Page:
Blood donors needed as stocks for O+, O- and AB- run low during holiday period, Latest Singapore News - The New Paper

Blood donors needed as stocks for O+, O- and AB- run low during holiday period

Stocks of several blood types are running low, with the Health Sciences Authority (HSA) appealing to people to donate blood during the holiday period before they travel overseas.

As of Friday, stock levels for blood types O+, O- and AB- were low, according to the Singapore Red Cross website. Stocks for O+ blood were the lowest among all the blood types. There are four stock levels in descending order - healthy, moderate, low and critical.

Stocks of A+, A- and B+ were moderate, with that of only AB+ and B- blood types in healthy levels.

According to HSA, there is typically a 20 per cent drop in blood collection during long weekends and school holidays as donors tend to travel during these periods.

“Travelling to certain countries or regions in some countries with insect-borne infection risks may make donors ineligible to donate blood for a period of time,” said HSA.

“We foresee that this trend will continue throughout the June school holidays as more donors travel overseas. Hence, we would like to appeal to donors to make a donation before their travels to restore our blood stocks to healthy levels.”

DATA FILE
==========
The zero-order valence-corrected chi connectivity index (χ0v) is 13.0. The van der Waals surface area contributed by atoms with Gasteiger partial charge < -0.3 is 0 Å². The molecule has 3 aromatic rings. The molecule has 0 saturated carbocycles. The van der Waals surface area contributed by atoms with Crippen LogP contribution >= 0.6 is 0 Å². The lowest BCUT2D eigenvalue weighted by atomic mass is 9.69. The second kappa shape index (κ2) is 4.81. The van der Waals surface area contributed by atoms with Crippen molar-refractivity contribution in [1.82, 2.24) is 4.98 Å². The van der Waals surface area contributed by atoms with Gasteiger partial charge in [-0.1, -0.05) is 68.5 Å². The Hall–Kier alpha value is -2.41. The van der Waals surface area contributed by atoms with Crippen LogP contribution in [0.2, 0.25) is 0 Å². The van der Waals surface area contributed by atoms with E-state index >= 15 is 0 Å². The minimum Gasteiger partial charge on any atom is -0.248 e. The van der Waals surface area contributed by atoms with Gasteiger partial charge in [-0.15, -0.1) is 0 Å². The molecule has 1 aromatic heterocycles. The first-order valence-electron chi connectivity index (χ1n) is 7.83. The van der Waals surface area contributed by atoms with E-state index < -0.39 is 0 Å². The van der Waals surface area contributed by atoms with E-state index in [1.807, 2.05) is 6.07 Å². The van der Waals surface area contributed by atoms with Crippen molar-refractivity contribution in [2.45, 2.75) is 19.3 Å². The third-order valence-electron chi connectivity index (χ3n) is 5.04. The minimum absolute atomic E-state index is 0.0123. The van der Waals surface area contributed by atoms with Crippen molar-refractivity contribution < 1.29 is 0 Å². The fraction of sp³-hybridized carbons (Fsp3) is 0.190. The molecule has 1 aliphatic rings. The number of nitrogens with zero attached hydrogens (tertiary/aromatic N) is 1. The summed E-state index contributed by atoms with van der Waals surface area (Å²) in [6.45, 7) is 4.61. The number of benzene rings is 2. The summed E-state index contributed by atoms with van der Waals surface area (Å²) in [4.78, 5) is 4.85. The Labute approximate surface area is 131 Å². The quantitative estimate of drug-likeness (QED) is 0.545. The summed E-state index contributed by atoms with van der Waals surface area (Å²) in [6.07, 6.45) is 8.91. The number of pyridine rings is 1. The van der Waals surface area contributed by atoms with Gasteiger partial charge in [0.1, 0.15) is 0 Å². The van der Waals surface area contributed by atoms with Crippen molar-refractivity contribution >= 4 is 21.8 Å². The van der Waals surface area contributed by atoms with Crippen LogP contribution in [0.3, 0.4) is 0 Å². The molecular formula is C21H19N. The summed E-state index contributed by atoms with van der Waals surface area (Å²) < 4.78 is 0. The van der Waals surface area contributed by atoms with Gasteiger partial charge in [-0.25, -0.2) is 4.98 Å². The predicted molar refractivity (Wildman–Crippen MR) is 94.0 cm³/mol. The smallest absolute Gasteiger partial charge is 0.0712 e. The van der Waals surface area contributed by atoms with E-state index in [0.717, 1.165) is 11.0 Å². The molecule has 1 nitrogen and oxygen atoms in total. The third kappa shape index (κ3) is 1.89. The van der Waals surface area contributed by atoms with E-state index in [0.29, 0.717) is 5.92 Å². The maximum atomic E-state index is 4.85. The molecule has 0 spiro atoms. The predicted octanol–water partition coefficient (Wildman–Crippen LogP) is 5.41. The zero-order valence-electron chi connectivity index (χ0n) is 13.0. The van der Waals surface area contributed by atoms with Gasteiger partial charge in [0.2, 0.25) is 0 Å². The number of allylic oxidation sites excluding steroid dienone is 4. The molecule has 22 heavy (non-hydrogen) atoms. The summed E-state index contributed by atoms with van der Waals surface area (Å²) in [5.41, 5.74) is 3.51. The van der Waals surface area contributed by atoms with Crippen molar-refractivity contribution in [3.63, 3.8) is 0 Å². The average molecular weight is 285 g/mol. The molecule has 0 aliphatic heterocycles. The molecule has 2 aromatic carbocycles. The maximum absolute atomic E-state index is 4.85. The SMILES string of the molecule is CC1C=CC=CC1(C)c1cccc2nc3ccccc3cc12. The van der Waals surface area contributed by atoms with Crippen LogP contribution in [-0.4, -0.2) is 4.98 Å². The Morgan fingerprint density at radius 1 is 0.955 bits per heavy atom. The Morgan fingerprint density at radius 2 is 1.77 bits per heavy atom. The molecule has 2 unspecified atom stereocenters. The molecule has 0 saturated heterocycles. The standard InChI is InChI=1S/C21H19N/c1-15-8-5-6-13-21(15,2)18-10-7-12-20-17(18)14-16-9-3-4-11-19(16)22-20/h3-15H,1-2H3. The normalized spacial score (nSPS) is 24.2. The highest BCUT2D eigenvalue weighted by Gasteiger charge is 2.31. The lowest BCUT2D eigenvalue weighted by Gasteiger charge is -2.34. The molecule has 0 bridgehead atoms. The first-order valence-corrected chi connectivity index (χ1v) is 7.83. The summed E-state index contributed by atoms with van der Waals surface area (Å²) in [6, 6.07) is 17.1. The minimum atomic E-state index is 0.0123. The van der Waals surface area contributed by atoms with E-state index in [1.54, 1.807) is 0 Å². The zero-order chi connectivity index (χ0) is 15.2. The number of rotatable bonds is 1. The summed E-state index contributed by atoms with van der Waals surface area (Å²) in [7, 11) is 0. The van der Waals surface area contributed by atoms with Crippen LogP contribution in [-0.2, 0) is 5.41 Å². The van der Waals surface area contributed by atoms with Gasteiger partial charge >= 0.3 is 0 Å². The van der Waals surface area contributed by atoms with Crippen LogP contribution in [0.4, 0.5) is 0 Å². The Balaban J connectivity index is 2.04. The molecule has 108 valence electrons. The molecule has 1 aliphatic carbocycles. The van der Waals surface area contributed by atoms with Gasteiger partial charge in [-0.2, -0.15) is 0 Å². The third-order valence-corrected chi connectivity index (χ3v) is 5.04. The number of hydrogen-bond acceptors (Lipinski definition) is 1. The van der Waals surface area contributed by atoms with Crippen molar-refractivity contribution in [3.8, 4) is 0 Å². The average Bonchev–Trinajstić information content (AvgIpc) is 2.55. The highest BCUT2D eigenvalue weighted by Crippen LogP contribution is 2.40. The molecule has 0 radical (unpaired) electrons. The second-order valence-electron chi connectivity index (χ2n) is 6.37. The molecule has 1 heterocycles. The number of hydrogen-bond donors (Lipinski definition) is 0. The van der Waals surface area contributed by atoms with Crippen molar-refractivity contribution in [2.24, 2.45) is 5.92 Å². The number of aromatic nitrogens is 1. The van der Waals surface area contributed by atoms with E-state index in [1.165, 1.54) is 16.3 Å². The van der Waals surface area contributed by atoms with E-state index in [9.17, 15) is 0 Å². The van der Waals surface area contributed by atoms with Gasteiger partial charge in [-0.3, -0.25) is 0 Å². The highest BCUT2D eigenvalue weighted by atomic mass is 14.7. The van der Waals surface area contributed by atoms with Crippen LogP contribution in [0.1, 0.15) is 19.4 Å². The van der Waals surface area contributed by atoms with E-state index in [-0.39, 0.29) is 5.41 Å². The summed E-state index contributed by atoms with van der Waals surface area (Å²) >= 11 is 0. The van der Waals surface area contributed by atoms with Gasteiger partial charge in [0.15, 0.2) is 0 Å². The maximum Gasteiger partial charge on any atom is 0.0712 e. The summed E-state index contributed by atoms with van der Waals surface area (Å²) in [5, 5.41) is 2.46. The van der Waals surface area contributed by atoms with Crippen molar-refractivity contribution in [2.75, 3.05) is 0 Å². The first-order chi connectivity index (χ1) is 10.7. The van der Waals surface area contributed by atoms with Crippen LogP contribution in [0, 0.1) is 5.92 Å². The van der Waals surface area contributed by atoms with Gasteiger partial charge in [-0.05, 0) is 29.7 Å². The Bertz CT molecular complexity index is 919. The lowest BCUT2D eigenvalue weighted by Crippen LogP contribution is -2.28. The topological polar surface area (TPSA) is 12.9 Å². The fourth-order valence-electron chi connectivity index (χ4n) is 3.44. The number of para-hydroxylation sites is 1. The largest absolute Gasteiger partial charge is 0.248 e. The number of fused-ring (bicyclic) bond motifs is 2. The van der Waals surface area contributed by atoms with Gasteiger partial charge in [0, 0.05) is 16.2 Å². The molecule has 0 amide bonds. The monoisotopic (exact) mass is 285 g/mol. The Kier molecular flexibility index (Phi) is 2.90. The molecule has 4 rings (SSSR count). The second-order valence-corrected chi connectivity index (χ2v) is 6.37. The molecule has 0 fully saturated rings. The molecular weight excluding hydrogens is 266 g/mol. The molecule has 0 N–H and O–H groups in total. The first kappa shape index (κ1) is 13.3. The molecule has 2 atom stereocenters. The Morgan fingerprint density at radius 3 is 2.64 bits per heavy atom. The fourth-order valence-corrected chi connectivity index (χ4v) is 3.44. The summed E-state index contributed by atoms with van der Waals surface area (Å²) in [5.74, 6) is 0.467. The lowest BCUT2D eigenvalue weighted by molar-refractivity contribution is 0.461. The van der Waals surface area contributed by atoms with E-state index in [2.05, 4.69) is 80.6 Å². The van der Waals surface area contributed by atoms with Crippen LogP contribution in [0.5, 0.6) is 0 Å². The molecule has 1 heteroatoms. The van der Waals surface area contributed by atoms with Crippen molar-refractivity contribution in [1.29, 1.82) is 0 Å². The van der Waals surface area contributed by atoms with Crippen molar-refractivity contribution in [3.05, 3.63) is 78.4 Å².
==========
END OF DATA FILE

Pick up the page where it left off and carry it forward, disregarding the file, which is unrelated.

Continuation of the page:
The authority explained that Group O blood, the universal blood group that can also be used in emergencies by patients of any blood group, is most susceptible to fluctuations due to its high demand.

“Our collection has not been able to meet the hospitals’ usage,” it said, adding that its blood stock has run lower during the mid-year school holiday period, with the daily number of units of blood donated “well below” the number of blood units utilised.

“This shortage is worsened by long weekends. Without adequate blood donation, we risk having insufficient blood to meet the needs of critically ill patients in all our hospitals,” said HSA.

Last year, the number of young blood donors aged 16 to 25 fell by 10 per cent, even as the overall number of donors went up.

In 2021, youth constituted 20 per cent of all donors, compared to 33 per cent in 2011.

The Singapore Red Cross expressed concern then, noting that getting more donors to start young was crucial to ensure the sustainability of blood supply for both emergencies and patients who require regular transfusion. It cited the Covid-19 pandemic as a factor in the decline of young blood donor numbers in 2022, and emphasised that it was crucial to constantly increase the pool of donors.

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